The Differences Between Mono-Tube & Twin-Tube

All vehicles are equipped with some form of suspension damping control. They may use hydraulic fluid, air, gas or be electrically controlled. The two most widely used internal designs are twin-tube and monotube.

The twin tube design is the most common one in use on cars, light trucks, SUV’s and vans. It’s a cost effective unit that provides excellent handling & control characteristics for most driving conditions. The monotube design offers additional performance and can have a more aggressive ride.

THE MONOTUBE DESIGN HAS A SINGLE CYLINDER:

  • The cylinder is divided into sections: A fluid area and a gas chamber. The piston and shaft move in the fluid portion. It uses a single fluid valve assembly in the piston. The diameter of the single working cylinder and piston valve is larger than in a twin tube even though the outside dimensions of each may the same. There is no need for an air or gas in the fluid area so the valve can operate more responsively and without any aeration or performance fade. The high pressure gas chamber is separated from the fluid area by a floating piston & seal. That provides an expansion area for the excess fluid movement during the compression stroke. On more aggressive movement the floating piston is pushed further into the gas chamber which increases gas pressure quickly and provides additional damping force. Because of its higher performance capabilities, the monotube design is used as original equipment on some vehicles and offered as an upgrade on vehicles that came equipped with the twin tube design.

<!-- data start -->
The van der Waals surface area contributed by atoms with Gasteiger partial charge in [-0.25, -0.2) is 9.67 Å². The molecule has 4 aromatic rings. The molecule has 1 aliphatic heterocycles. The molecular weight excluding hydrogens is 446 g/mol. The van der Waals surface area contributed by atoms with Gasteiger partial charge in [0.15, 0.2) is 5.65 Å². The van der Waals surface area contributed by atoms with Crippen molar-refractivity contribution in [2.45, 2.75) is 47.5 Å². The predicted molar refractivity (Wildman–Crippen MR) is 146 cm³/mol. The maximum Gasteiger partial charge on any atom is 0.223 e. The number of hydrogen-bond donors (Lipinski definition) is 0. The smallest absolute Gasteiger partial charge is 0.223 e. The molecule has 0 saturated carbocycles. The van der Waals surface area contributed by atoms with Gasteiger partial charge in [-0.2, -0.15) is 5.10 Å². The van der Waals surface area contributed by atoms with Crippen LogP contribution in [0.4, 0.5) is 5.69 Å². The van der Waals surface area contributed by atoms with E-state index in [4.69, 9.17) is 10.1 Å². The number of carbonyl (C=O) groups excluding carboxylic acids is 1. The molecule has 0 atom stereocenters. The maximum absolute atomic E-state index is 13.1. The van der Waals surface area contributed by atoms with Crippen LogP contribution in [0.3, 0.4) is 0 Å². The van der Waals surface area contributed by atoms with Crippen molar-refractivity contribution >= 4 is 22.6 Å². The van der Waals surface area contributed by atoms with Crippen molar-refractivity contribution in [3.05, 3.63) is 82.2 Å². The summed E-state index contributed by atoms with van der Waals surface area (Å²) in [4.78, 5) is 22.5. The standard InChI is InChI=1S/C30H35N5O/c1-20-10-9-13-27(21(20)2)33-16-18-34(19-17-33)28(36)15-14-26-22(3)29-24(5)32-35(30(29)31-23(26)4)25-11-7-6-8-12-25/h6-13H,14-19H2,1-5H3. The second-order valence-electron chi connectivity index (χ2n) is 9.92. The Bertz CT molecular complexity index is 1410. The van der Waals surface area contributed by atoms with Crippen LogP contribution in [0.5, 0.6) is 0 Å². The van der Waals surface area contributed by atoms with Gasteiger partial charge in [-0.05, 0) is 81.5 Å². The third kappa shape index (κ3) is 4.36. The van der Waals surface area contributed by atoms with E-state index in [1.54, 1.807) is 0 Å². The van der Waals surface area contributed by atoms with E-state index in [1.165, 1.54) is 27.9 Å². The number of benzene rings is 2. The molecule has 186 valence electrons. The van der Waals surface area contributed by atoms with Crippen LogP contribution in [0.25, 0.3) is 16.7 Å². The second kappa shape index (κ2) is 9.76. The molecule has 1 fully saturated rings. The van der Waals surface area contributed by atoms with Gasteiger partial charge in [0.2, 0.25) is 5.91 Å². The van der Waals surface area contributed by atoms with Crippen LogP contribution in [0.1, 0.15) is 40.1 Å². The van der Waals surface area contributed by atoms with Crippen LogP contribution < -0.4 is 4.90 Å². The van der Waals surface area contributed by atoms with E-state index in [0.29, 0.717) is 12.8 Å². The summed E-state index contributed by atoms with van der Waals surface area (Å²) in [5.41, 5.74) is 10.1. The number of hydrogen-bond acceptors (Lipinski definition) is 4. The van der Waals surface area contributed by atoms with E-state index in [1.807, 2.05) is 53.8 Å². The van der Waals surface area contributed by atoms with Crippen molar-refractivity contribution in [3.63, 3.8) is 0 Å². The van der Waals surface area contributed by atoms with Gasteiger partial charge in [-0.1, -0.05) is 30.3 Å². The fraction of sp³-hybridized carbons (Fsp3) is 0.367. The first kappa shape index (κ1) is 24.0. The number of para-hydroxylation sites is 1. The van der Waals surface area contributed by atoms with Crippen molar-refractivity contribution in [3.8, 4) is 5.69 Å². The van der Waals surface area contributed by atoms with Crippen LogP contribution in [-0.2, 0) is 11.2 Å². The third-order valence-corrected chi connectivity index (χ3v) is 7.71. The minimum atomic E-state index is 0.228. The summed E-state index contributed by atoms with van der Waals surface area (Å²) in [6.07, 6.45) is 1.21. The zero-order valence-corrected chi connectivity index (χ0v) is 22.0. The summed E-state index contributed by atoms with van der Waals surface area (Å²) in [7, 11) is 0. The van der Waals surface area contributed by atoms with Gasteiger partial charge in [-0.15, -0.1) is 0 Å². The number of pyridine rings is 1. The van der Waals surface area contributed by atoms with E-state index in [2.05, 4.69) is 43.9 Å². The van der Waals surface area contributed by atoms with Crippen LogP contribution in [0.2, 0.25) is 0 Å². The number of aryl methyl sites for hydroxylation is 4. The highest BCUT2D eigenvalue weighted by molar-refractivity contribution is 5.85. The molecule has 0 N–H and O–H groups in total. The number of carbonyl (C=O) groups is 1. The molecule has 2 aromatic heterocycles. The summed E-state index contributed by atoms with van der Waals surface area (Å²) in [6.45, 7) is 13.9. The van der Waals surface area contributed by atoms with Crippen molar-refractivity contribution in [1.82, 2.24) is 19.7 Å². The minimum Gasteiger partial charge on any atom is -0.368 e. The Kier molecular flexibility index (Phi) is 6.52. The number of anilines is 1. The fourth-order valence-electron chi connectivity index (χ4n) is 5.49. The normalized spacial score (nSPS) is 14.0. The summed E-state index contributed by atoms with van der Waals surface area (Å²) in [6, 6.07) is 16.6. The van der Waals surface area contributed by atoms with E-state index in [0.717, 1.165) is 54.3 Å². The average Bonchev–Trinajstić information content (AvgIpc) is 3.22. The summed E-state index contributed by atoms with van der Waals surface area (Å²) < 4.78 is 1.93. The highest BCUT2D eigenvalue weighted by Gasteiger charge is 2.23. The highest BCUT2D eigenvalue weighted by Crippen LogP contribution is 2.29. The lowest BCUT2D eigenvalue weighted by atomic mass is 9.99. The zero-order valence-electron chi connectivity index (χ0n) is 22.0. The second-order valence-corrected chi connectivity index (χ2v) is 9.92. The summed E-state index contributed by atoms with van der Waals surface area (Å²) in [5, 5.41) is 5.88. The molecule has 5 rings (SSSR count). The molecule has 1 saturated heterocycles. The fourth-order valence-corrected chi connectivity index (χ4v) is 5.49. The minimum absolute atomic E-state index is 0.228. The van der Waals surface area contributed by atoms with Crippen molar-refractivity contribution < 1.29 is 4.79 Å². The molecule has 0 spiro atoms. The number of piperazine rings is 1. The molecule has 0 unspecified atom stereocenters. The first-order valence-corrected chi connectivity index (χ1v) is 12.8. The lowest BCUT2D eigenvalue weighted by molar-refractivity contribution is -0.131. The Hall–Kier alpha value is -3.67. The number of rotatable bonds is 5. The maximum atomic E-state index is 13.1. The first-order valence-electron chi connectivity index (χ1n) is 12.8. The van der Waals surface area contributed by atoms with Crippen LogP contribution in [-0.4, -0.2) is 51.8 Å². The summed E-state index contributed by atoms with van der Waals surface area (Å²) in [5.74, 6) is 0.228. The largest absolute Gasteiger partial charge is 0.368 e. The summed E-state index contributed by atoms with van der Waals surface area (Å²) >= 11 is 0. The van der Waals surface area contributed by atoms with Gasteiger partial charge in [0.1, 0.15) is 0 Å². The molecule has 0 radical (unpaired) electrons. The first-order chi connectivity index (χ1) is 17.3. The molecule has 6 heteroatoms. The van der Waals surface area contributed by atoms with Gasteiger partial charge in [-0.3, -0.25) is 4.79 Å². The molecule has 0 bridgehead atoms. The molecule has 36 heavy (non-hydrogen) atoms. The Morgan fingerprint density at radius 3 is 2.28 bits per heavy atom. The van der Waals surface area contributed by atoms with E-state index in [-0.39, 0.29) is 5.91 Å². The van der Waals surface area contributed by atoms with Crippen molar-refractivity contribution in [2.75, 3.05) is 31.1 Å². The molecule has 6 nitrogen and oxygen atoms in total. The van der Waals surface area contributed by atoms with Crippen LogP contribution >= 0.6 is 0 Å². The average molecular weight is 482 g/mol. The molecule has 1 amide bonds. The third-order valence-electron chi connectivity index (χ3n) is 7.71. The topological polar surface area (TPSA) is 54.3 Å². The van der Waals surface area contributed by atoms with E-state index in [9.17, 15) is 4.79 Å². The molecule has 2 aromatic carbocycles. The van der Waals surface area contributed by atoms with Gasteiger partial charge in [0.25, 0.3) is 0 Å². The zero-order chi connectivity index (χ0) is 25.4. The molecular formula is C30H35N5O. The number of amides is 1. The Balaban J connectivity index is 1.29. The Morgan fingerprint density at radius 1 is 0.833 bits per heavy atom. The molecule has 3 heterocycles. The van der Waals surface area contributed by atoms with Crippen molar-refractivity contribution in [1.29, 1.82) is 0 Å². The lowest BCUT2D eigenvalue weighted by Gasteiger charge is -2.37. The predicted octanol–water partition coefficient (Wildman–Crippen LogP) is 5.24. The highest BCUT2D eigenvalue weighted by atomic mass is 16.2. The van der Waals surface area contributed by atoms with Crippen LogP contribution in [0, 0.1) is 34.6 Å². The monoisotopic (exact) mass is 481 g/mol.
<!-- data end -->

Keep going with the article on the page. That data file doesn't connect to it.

A TWIN-TUBE SHOCK OR STRUT HAS TWO CYLINDERS:

  • The inner, or working cylinder, is where the piston and shaft move up and down. The outer cylinder serves as a reservoir for the hydraulic fluid. There are fluid valves in the piston and in the stationary base valve. The base valve controls fluid flow between both cylinders and provides some of the damping force. The valves in the piston control most of the damping. The term Gas Shock usually refers to the same twin-tube design, but with one improvement. Low pressure Nitrogen gas is added to replace any oxygen air. The effect lessens aeration and performance fade.

Source: http://www.kyb.com/knowledge-center/shock-tech-for-pros/monotube-vs-twintube/

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